Time filter

Source Type

Brisbane, Australia

Pittock J.,Australian National University | Cork S.,Australian National University | Maynard S.,SEQ Catchments Ltd | Maynard S.,Australian National University
Ecosystem Services | Year: 2012

We review the environmental challenges, cultures and institutions in Australia that have allowed the concept of ecosystem services to be tested and adapted. In some instance the nation has embraced the opportunities offered with ecosystem services forming the core of several large-scale reforms and collaborations that have considered dependence of humans on ecosystems. In other ways, however, the opportunities have been overlooked as Australia lacks effective institutions to consider human-environment interactions holistically and strategically. The term "ecosystem services" appears widely but it is mostly used superficially: often with reference to only a few services. The full suite of services, benefits and beneficiaries if humans and the natural environment are to coexist in the long-term have not been systematically included in decision making and management. Insights are distilled that may be useful in the application of ecosystem services in other parts of the world. Stable and well-funded regional natural resource and river basin management institutions have vital roles. Governance reforms at the national and state (provincial scales) are also needed to apply ecosystem service frameworks and improve accountability for implementation of policy agreements. © 2012 Elsevier B.V.

Maynard S.,SEQ Catchments Ltd | Maynard S.,Australian National University | James D.,University of The Sunshine Coast | Davidson A.,SEQ Catchments Ltd
International Journal of Biodiversity Science, Ecosystems Services and Management | Year: 2011

This article describes the adaptive participatory approach that was adopted to develop an ecosystem services framework for planning and natural resource management in South East Queensland (SEQ) Australia. SEQ is one of the fastest growing regions in Australia, placing strong development pressures on ecosystems and the environment. The SEQ Ecosystem Services Project addresses the need to protect and enhance ecosystems in the region, contributing to the general well-being of the population. The key aim of the Project has been to develop an ecosystem services framework (the SEQ Ecosystem Services Framework or simply the Framework) and incorporate it in policy and planning relevant to the SEQ region. The Framework developed is now officially recognized by the Queensland and local governments in policy and planning documents and in State of the Region reporting. The Framework is based on the Millennium Ecosystem Assessment (MA), with modifications that make it more suitable for application at the regional scale and for the particular conditions of SEQ. The Project has been coordinated by a non-government organization in collaboration with government, universities, other non-government organizations, business and industry. This article describes the important features of the approach, such as the direct participation of experts and/or stakeholders (more than 160 in all); the use of relatively simple systems models based on subjective expert judgements about causal connections among key variables; transparency of results; maps to support spatial planning; and the ability to revise the baseline information as the outcomes of management and planning decisions take place. © 2011 Copyright Taylor and Francis Group, LLC.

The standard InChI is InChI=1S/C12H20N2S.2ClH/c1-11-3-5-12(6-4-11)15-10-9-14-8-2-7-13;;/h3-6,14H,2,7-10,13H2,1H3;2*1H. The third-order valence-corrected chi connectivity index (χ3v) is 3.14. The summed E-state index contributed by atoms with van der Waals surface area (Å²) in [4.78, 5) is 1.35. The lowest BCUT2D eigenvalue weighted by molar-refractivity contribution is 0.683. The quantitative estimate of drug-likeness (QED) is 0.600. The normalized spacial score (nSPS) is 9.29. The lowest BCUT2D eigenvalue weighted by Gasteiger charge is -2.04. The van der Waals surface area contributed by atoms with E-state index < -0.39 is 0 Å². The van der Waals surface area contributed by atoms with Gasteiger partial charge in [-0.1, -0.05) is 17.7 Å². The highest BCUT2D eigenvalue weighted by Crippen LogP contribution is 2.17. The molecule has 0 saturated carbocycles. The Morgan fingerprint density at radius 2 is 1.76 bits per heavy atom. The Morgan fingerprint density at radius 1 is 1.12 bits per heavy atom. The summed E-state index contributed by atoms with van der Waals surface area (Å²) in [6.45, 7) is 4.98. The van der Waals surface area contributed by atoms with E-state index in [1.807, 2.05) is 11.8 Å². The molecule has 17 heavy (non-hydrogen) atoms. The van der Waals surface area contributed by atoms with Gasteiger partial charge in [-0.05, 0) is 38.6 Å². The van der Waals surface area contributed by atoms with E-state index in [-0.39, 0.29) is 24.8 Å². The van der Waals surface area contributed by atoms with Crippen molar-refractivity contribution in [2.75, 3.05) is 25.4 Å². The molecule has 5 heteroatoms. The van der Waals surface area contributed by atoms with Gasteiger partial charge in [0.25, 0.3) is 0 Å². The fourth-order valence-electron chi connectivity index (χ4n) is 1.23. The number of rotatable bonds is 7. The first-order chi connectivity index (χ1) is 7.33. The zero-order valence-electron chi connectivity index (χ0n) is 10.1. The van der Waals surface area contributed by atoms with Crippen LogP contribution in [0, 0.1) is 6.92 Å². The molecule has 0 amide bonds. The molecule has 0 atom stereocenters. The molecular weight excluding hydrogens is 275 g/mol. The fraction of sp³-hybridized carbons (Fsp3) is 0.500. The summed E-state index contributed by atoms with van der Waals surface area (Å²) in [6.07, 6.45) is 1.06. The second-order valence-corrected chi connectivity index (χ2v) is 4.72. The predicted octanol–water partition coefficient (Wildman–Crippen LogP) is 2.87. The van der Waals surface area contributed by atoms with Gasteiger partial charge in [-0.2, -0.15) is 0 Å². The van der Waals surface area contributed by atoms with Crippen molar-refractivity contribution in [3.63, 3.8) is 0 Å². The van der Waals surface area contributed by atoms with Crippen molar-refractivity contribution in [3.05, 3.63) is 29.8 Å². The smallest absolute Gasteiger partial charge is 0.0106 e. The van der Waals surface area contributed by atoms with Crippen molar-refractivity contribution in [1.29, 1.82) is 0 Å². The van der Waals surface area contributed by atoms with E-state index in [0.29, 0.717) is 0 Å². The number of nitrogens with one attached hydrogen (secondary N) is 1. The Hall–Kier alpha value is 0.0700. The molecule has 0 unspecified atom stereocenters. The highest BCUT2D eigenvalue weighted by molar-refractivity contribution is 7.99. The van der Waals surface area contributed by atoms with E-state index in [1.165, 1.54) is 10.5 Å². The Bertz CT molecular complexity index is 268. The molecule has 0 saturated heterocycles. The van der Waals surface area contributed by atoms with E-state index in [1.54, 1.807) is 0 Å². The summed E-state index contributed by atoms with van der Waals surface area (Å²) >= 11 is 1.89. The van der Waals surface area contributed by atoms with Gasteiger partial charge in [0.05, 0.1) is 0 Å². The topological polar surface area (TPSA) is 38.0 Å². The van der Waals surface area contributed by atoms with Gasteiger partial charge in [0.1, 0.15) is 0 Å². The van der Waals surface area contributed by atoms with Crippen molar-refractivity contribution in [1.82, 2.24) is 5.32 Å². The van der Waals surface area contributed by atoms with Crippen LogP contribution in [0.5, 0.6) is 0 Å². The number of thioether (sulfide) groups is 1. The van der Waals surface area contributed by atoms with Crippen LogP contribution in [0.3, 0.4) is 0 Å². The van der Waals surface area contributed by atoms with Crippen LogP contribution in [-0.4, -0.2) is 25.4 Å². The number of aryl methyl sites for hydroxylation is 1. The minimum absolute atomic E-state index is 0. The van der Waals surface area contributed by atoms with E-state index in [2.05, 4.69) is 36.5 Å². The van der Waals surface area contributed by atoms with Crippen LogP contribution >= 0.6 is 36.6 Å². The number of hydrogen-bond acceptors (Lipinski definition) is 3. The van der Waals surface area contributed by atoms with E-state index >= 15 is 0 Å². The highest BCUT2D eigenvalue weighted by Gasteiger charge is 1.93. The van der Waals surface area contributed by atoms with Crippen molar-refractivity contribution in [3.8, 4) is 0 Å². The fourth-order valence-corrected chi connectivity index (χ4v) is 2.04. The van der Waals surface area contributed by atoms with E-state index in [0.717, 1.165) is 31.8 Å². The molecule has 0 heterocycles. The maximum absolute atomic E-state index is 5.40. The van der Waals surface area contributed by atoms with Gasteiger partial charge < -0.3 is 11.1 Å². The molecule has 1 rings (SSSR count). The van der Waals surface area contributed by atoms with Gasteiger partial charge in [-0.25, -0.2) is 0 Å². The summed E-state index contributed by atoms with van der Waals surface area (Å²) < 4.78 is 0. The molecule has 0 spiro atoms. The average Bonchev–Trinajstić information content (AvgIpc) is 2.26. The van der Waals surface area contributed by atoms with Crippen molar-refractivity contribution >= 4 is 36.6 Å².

Maynard S.,SEQ Catchments Ltd | James D.,University of The Sunshine Coast | Davidson A.,SEQ Catchments Ltd
Environmental Management | Year: 2010

Extensive research has been conducted globally into conceptual frameworks for ecosystem services, the most notable being the Millennium Ecosystem Assessment (Millennium ecosystem assessment: ecosystems and human well-being; a framework for assessment. World Resources Institute, Washington, DC, pp 51, 53-55, 2005). The South East Queensland (SEQ) Ecosystem Services Framework (Australia) aims to provide the tools to enable government, industry, business, researchers, non-government organizations and land managers to apply the concept of ecosystem services in their planning and management practices. This article describes the Framework and the process that has produced matrices and maps that identify and illustrate the linkages between ecosystems, ecosystem functions, ecosystem services and the community's well-being. The matrices and maps derived can identify areas in the region where the most ecosystem services are generated. This allows areas to be considered as valuable natural assets of the region, deserving appropriate protection measures or significant offsets if they are diminished or degraded in any way. Although the Framework requires further refinement and ongoing development, the process applied and the products produced has enabled decision makers to turn the concept of ecosystem services into practical application in SEQ. © 2010 Springer Science+Business Media, LLC.

Discover hidden collaborations